You are not weak if you ask employees to show you their duties, and learn their trade. Not unlike any professional, union personnel take great pride in their work and often bring years of savvy seniority to the business – something that HR Intermediate had previously overlooked. He continues to seek first to understand, before making decisions or informing senior management tables.  HR Intermediate continues his learning path for the next 5 years, coaching the leaders on his newfound style.

HR Intermediate now joins the world of retail. A chain of houseware stores claims his attention for the next 6 years. His array of HR skills is growing. He now understands that you don’t need to pick a style and stick with it. He knows that the style is specific to the situation or the strategy at play, and that even more than one strategy can be used at once. He finds Zen by being collaborative to an extent and then on other occasions, just informs and implements, sometimes without consultation, if the situation warrants.

More importantly, HR Intermediate understands that there aren’t two sides in opposition to each other in the workplace. And there is no winner when it comes to employee relations. Employees all expect respect, a diplomatic approach and informed decision-making. No singular style fits every workplace or is fulsome enough to span a whole career. Workplaces are not cookies cut from the same gingerbread mold.  The industry, the organization’s mission and the people that work there are the key to making HR successful.

Remember who our teachers are.  We don’t get “this HR thing” right for years, just ask HR Novice.

 

About the Author

Leanne Gray

Leanne Gray, CHRL, is currently the Director of People Services for the Toronto Central Community Care Access Centre (CCAC) where she leads the Human Resources department in performing their front-line functions to support community health care.  Prior to that, Leanne worked in intensely unionized local government in both small and large municipal sectors for 11+ years. Leanne has been trained and certified in Advanced Dispute Resolution and is a qualified mediator. Leanne’s career has allowed her to participate regularly in grievance hearings, mediations, arbitrations and act as the Management Chair for collective bargaining. Her experience has included union certification drives, decertification of a union, strikes, lockouts and interest arbitrations.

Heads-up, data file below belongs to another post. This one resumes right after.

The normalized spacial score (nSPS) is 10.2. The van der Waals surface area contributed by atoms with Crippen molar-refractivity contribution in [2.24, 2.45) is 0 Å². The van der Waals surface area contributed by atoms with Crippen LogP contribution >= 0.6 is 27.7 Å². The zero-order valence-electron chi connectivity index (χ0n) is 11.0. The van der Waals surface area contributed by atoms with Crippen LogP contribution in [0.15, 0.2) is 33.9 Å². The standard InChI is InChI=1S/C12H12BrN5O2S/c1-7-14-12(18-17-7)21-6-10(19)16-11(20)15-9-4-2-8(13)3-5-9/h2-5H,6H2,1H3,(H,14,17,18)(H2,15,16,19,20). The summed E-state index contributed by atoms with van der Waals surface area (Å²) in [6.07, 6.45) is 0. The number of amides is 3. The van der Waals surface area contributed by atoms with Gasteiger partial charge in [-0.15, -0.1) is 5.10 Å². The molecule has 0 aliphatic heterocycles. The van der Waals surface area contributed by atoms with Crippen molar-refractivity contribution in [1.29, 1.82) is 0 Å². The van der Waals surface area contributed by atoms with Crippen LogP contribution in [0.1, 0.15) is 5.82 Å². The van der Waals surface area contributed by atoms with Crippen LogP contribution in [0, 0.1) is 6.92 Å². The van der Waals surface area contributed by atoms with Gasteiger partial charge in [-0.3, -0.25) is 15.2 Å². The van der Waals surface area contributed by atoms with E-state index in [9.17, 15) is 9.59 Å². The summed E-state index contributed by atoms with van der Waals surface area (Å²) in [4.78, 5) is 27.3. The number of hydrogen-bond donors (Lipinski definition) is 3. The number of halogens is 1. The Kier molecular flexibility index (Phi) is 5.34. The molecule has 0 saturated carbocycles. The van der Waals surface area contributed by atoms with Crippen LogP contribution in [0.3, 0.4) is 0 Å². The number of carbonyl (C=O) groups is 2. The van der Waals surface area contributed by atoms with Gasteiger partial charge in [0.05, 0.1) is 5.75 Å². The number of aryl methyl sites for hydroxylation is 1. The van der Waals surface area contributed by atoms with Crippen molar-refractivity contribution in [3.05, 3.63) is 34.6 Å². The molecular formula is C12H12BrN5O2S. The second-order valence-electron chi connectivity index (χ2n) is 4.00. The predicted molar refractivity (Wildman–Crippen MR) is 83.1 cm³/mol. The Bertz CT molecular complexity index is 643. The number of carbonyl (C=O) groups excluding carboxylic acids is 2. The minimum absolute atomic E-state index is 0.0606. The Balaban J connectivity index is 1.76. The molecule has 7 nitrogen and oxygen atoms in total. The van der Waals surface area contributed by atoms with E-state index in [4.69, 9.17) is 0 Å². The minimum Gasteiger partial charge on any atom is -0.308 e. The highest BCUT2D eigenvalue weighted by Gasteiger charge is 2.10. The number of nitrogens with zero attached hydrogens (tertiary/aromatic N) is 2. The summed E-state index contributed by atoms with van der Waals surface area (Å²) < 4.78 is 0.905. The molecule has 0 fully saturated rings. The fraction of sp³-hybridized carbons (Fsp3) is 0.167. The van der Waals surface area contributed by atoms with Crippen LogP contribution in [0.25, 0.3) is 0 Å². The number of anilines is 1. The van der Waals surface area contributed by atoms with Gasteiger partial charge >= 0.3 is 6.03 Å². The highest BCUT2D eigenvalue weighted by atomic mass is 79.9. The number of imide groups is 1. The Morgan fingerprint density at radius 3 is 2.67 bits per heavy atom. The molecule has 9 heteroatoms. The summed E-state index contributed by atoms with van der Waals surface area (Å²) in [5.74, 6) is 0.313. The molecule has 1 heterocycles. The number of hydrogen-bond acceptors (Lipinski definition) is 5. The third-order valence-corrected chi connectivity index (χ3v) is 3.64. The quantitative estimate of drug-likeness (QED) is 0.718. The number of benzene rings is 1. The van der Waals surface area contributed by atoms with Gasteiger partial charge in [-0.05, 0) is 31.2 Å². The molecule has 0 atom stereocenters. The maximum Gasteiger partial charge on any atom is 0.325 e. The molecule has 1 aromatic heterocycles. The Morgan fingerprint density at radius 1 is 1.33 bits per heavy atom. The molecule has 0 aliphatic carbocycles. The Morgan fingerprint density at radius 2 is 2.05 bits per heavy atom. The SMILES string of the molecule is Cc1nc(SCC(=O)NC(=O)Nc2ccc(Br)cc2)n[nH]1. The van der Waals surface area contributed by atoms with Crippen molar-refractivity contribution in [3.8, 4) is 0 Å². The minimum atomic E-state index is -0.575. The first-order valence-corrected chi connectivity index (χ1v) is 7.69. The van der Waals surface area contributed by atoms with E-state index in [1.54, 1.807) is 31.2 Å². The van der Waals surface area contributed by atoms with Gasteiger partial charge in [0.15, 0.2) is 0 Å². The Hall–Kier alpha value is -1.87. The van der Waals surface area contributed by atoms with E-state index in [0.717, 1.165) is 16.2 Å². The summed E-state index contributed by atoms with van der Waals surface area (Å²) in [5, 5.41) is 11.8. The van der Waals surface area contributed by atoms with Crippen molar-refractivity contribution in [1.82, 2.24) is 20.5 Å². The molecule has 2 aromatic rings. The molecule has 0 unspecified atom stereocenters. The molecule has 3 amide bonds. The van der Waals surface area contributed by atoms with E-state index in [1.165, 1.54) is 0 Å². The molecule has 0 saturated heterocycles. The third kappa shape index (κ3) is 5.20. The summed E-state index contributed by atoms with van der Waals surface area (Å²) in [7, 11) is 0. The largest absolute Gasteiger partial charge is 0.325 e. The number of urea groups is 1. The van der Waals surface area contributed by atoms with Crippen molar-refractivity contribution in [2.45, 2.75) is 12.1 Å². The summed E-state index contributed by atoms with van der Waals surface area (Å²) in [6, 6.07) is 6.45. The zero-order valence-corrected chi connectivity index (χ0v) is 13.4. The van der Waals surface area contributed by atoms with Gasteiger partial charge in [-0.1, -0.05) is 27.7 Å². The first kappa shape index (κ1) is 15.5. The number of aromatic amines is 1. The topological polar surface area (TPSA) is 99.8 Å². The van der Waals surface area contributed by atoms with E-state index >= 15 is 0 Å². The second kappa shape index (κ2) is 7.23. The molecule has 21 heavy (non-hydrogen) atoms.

An Inquiry into the State of HR in Canada in 2013: Executive Summary

Queen’s University Industrial Relations Centre (Queen’s IRC) is pleased to announce the release of An Inquiry into the State of HR in Canada in 2013. This executive summary is based on a survey of over 400 HR practitioners and explores the current and changing state of the HR profession in Canada. It also compares the findings with our 2011 survey, An Inquiry into the State of HR in Canada in 2011.

The questions in the first section of the survey were designed to better understand the demographic characteristics of HR practitioners, their roles and responsibilities, the characteristics of the organizations for which they work, and the career development strategies of HR practitioners. This section of the survey plays an extremely important role in determining who is practicing HR, where HR practitioners fit into contemporary organizations, and the strategies used by HR practitioners and their organizational sponsors to develop and advance individual careers and the profession as a whole.

The second section of the survey sought practitioners’ perspectives on the HR profession in Canada. It  included questions about the extent to which the HR function shapes organizations’ strategic directions, the importance of various activities to the HR function, practitioners’ involvement in the same activities, the knowledge and skills required by practitioners, the HR challenges facing organizations, practitioners’ outlook on the future of HR in Canada, and organizational HR priorities. This section included both qualitative and quantitative questions. This mixed methodology is important in understanding the broader trends and challenges facing HR practitioners and the profession as a whole.

Download Executive Summary (PDF)

The How of Change

After you know who will lead a change initiative, why the change is necessary and what future you are trying to create, you come to the “how”—the activities you must plan to implement the change successfully. This is tough work because of the countless details that must be thought through and included in a change rollout plan. Forget something crucial here, and your change may be in jeopardy, as is highlighted in the following case study.